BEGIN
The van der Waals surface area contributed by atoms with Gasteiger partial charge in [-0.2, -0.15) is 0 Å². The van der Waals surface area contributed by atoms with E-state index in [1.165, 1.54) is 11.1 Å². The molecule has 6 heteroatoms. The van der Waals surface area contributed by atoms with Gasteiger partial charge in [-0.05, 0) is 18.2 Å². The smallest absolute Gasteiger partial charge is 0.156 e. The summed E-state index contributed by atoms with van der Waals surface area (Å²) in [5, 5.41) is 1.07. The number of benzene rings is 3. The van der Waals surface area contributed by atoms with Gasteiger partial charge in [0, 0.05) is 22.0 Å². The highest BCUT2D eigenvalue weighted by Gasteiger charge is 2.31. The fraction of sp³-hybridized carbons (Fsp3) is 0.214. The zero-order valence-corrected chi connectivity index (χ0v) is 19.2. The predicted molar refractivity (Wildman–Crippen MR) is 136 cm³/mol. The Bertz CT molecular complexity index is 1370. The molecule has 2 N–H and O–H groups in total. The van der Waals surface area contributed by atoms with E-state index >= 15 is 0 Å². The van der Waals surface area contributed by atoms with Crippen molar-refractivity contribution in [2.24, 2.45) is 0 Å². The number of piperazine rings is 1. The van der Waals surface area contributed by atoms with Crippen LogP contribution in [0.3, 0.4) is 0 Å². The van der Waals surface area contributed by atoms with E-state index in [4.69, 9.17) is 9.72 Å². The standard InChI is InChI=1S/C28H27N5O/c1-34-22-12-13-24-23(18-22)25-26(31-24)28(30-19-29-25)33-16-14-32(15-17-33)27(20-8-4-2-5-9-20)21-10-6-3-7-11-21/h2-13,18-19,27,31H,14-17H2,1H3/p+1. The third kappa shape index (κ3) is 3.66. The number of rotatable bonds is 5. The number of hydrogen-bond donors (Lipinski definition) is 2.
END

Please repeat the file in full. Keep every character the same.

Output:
The van der Waals surface area contributed by atoms with Gasteiger partial charge in [-0.2, -0.15) is 0 Å². The van der Waals surface area contributed by atoms with E-state index in [1.165, 1.54) is 11.1 Å². The molecule has 6 heteroatoms. The van der Waals surface area contributed by atoms with Gasteiger partial charge in [-0.05, 0) is 18.2 Å². The smallest absolute Gasteiger partial charge is 0.156 e. The summed E-state index contributed by atoms with van der Waals surface area (Å²) in [5, 5.41) is 1.07. The number of benzene rings is 3. The van der Waals surface area contributed by atoms with Gasteiger partial charge in [0, 0.05) is 22.0 Å². The highest BCUT2D eigenvalue weighted by Gasteiger charge is 2.31. The fraction of sp³-hybridized carbons (Fsp3) is 0.214. The zero-order valence-corrected chi connectivity index (χ0v) is 19.2. The predicted molar refractivity (Wildman–Crippen MR) is 136 cm³/mol. The Bertz CT molecular complexity index is 1370. The molecule has 2 N–H and O–H groups in total. The van der Waals surface area contributed by atoms with E-state index >= 15 is 0 Å². The van der Waals surface area contributed by atoms with Crippen molar-refractivity contribution in [2.24, 2.45) is 0 Å². The number of piperazine rings is 1. The van der Waals surface area contributed by atoms with Crippen LogP contribution in [0.3, 0.4) is 0 Å². The van der Waals surface area contributed by atoms with E-state index in [4.69, 9.17) is 9.72 Å². The standard InChI is InChI=1S/C28H27N5O/c1-34-22-12-13-24-23(18-22)25-26(31-24)28(30-19-29-25)33-16-14-32(15-17-33)27(20-8-4-2-5-9-20)21-10-6-3-7-11-21/h2-13,18-19,27,31H,14-17H2,1H3/p+1. The third kappa shape index (κ3) is 3.66. The number of rotatable bonds is 5. The number of hydrogen-bond donors (Lipinski definition) is 2.